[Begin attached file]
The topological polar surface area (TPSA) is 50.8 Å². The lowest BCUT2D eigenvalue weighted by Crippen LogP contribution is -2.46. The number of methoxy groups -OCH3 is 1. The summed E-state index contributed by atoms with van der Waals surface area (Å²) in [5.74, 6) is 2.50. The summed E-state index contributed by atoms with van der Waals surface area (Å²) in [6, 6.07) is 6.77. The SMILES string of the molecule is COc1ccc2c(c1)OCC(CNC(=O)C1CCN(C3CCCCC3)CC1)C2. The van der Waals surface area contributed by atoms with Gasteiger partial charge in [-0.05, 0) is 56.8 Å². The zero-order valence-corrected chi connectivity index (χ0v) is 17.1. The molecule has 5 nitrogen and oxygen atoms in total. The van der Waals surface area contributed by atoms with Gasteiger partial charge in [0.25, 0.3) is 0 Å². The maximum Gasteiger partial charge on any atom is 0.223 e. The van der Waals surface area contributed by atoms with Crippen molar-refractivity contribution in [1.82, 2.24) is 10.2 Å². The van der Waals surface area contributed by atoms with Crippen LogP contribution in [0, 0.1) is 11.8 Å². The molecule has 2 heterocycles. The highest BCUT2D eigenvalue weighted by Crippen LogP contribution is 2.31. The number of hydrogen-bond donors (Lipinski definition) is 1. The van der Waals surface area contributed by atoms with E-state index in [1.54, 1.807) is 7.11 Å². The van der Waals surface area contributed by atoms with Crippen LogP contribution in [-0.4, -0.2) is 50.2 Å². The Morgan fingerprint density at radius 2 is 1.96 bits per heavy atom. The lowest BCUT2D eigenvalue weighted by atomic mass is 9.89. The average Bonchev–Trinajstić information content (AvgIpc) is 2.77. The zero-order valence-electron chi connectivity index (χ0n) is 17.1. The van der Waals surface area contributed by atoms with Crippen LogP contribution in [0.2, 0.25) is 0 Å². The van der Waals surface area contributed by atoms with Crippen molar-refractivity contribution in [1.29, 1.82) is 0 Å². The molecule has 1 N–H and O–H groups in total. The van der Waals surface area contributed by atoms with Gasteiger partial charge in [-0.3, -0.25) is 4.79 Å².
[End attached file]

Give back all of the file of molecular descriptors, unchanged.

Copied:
The topological polar surface area (TPSA) is 50.8 Å². The lowest BCUT2D eigenvalue weighted by Crippen LogP contribution is -2.46. The number of methoxy groups -OCH3 is 1. The summed E-state index contributed by atoms with van der Waals surface area (Å²) in [5.74, 6) is 2.50. The summed E-state index contributed by atoms with van der Waals surface area (Å²) in [6, 6.07) is 6.77. The SMILES string of the molecule is COc1ccc2c(c1)OCC(CNC(=O)C1CCN(C3CCCCC3)CC1)C2. The van der Waals surface area contributed by atoms with Gasteiger partial charge in [-0.05, 0) is 56.8 Å². The zero-order valence-corrected chi connectivity index (χ0v) is 17.1. The molecule has 5 nitrogen and oxygen atoms in total. The van der Waals surface area contributed by atoms with Gasteiger partial charge in [0.25, 0.3) is 0 Å². The maximum Gasteiger partial charge on any atom is 0.223 e. The van der Waals surface area contributed by atoms with Crippen molar-refractivity contribution in [1.82, 2.24) is 10.2 Å². The van der Waals surface area contributed by atoms with Crippen LogP contribution in [0, 0.1) is 11.8 Å². The molecule has 2 heterocycles. The highest BCUT2D eigenvalue weighted by Crippen LogP contribution is 2.31. The number of hydrogen-bond donors (Lipinski definition) is 1. The van der Waals surface area contributed by atoms with E-state index in [1.54, 1.807) is 7.11 Å². The van der Waals surface area contributed by atoms with Crippen LogP contribution in [-0.4, -0.2) is 50.2 Å². The Morgan fingerprint density at radius 2 is 1.96 bits per heavy atom. The lowest BCUT2D eigenvalue weighted by atomic mass is 9.89. The average Bonchev–Trinajstić information content (AvgIpc) is 2.77. The zero-order valence-electron chi connectivity index (χ0n) is 17.1. The van der Waals surface area contributed by atoms with Crippen LogP contribution in [0.2, 0.25) is 0 Å². The van der Waals surface area contributed by atoms with Crippen molar-refractivity contribution in [1.29, 1.82) is 0 Å². The molecule has 1 N–H and O–H groups in total. The van der Waals surface area contributed by atoms with Gasteiger partial charge in [-0.3, -0.25) is 4.79 Å².